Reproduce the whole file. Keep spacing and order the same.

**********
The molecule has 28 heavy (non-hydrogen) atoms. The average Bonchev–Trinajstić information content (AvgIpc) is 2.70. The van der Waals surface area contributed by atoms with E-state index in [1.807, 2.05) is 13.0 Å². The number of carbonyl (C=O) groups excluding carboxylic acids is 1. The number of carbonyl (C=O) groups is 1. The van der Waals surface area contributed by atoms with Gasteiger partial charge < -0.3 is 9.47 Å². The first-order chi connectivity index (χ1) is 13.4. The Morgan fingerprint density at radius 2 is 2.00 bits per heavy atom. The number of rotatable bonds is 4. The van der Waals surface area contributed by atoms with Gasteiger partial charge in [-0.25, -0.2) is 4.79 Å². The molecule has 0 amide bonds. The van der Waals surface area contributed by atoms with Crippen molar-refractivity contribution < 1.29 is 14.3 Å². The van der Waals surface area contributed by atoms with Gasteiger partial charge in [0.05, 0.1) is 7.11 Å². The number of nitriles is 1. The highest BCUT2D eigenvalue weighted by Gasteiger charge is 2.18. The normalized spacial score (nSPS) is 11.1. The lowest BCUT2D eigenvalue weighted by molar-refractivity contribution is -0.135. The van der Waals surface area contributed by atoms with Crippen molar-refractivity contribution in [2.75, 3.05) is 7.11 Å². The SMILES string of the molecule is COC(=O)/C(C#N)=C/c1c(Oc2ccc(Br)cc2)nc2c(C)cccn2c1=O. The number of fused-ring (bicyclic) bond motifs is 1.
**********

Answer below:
The molecule has 28 heavy (non-hydrogen) atoms. The average Bonchev–Trinajstić information content (AvgIpc) is 2.70. The van der Waals surface area contributed by atoms with E-state index in [1.807, 2.05) is 13.0 Å². The number of carbonyl (C=O) groups excluding carboxylic acids is 1. The number of carbonyl (C=O) groups is 1. The van der Waals surface area contributed by atoms with Gasteiger partial charge < -0.3 is 9.47 Å². The first-order chi connectivity index (χ1) is 13.4. The Morgan fingerprint density at radius 2 is 2.00 bits per heavy atom. The number of rotatable bonds is 4. The van der Waals surface area contributed by atoms with Gasteiger partial charge in [-0.25, -0.2) is 4.79 Å². The molecule has 0 amide bonds. The van der Waals surface area contributed by atoms with Crippen molar-refractivity contribution < 1.29 is 14.3 Å². The van der Waals surface area contributed by atoms with Gasteiger partial charge in [0.05, 0.1) is 7.11 Å². The number of nitriles is 1. The highest BCUT2D eigenvalue weighted by Gasteiger charge is 2.18. The normalized spacial score (nSPS) is 11.1. The lowest BCUT2D eigenvalue weighted by molar-refractivity contribution is -0.135. The van der Waals surface area contributed by atoms with Crippen molar-refractivity contribution in [2.75, 3.05) is 7.11 Å². The SMILES string of the molecule is COC(=O)/C(C#N)=C/c1c(Oc2ccc(Br)cc2)nc2c(C)cccn2c1=O. The number of fused-ring (bicyclic) bond motifs is 1.